Post-Baccalaureate Experiences, Success, & Transition
Introductory STEM Courses: Sorting, Harvesting, or Nurturing Student Talent
This new project is sponsored by the National Institutes of Health (NIH) through the American Recovery and Reinvestment Act (ARRA) of 2009. The study will examine the campus structures, pedagogical strategies, and student experiences that facilitate student learning, retention in science, and skill development in introductory science, technology, engineering, and mathematics (STEM) courses. Specific attention is given to how these structures and experiences affect the scientific learning and development of underrepresented racial minority students given their increased attrition rates in STEM fields.
These new funds will allow the research team to expand the classroom and student sample from an earlier study that focused on distinguishing between performance (grades), prior academic preparation, and the essential habits of mind for scientific work in introductory courses. In that study, we found that course grades are not significantly related to the skills and dispositions necessary for future success in science. This extension of the research seeks to identify alternative measures of student success that go beyond course grades in addition to understanding the effects of grading practices in introductory courses.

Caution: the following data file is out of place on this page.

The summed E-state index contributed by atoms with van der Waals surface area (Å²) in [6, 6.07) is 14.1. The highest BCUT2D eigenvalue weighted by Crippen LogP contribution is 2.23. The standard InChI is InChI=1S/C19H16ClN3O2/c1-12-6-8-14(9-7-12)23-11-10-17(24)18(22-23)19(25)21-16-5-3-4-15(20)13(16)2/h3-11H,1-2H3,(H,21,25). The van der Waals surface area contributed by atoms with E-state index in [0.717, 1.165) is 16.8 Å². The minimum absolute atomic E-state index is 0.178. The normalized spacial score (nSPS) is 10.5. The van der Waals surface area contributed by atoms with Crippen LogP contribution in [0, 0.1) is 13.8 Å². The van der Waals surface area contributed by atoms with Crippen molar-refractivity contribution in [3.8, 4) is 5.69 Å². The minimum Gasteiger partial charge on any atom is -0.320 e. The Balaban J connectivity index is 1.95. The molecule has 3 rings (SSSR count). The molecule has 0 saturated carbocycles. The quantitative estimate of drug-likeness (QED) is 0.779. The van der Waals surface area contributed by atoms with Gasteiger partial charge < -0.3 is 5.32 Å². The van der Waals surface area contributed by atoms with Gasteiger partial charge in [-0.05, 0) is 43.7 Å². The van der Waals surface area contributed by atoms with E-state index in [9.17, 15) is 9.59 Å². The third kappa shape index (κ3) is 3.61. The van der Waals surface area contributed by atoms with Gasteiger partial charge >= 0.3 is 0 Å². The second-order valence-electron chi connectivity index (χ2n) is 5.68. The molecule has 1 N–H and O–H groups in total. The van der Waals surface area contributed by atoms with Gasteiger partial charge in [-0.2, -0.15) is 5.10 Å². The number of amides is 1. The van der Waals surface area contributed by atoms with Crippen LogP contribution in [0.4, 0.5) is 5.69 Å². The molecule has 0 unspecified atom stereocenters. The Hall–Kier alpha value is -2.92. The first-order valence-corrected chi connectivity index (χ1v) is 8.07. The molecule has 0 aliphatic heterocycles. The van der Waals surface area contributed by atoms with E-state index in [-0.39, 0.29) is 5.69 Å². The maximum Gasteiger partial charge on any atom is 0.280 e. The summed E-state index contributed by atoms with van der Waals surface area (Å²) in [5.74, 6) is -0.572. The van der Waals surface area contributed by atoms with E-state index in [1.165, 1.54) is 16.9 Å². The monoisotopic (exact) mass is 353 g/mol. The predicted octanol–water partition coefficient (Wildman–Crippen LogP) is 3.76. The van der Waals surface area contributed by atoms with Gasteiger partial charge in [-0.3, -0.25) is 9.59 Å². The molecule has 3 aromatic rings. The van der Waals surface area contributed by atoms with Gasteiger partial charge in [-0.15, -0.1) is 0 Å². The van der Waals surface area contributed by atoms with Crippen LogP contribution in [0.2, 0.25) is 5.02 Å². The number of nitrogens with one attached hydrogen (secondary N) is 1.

With the ability to examine and account for varied teaching strategies and course structures, this study intends to identify the effective pedagogical practices for fostering student learning and the development of skills and dispositions necessary for student success in future STEM courses. Successful navigation of introductory coursework is critical to expanding and diversifying the talent pool of science majors and preparing students for success in STEM careers.
The implementation of the study will entail surveying more than 6,000 students across 75 introductory science and math courses at 15 colleges and universities across the U.S. Additionally, we will survey the 75 faculty members teaching the introductory courses covered in our student sample. We will administer these surveys during the winter and spring of 2010.
Following the student and faculty surveys, we will visit up to eight of these institutions to understand how campuses are organized for undergraduate learning in science. Additionally, we will conduct focus groups and interviews with students and faculty on these campuses to develop a more in-depth understanding of student experiences and faculty perspectives. We have tentatively scheduled our site visits for late summer and early fall of 2010. The research team will work directly with intervention programs targeted at improving student performance in introductory STEM courses.
Findings will be shared with the participating institutions and disseminated via the web and other venues. The findings will paramount in providing new information on how students are sorted, how talent is identified, and how it can be developed and diversified to meet the needs of the workforce and national economy. Although this particular project represents a new grant, this stream of research connects to our ongoing longitudinal study of students who entered college in 2004. For more information on that project, please click here.